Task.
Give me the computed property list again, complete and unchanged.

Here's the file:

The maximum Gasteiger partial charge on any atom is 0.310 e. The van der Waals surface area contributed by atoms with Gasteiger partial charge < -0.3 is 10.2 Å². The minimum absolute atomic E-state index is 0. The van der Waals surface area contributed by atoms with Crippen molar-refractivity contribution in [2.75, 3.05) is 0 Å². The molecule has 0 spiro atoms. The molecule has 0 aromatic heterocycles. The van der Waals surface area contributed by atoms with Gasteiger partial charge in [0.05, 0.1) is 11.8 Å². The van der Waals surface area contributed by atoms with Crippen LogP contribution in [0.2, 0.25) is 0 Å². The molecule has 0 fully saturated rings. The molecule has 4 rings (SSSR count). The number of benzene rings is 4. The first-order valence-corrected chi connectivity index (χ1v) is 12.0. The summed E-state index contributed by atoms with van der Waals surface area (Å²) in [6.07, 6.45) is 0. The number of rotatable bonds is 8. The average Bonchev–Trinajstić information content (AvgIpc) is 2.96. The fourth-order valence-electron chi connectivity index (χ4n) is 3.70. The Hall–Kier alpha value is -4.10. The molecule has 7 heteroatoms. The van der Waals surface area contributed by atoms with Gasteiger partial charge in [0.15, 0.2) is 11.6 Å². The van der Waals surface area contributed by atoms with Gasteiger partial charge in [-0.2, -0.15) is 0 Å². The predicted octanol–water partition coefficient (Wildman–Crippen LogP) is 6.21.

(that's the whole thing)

The maximum Gasteiger partial charge on any atom is 0.310 e. The van der Waals surface area contributed by atoms with Gasteiger partial charge < -0.3 is 10.2 Å². The minimum absolute atomic E-state index is 0. The van der Waals surface area contributed by atoms with Crippen molar-refractivity contribution in [2.75, 3.05) is 0 Å². The molecule has 0 spiro atoms. The molecule has 0 aromatic heterocycles. The van der Waals surface area contributed by atoms with Gasteiger partial charge in [0.05, 0.1) is 11.8 Å². The van der Waals surface area contributed by atoms with Crippen LogP contribution in [0.2, 0.25) is 0 Å². The molecule has 0 fully saturated rings. The molecule has 4 rings (SSSR count). The number of benzene rings is 4. The first-order valence-corrected chi connectivity index (χ1v) is 12.0. The summed E-state index contributed by atoms with van der Waals surface area (Å²) in [6.07, 6.45) is 0. The number of rotatable bonds is 8. The average Bonchev–Trinajstić information content (AvgIpc) is 2.96. The fourth-order valence-electron chi connectivity index (χ4n) is 3.70. The Hall–Kier alpha value is -4.10. The molecule has 7 heteroatoms. The van der Waals surface area contributed by atoms with Gasteiger partial charge in [0.15, 0.2) is 11.6 Å². The van der Waals surface area contributed by atoms with Gasteiger partial charge in [-0.2, -0.15) is 0 Å². The predicted octanol–water partition coefficient (Wildman–Crippen LogP) is 6.21.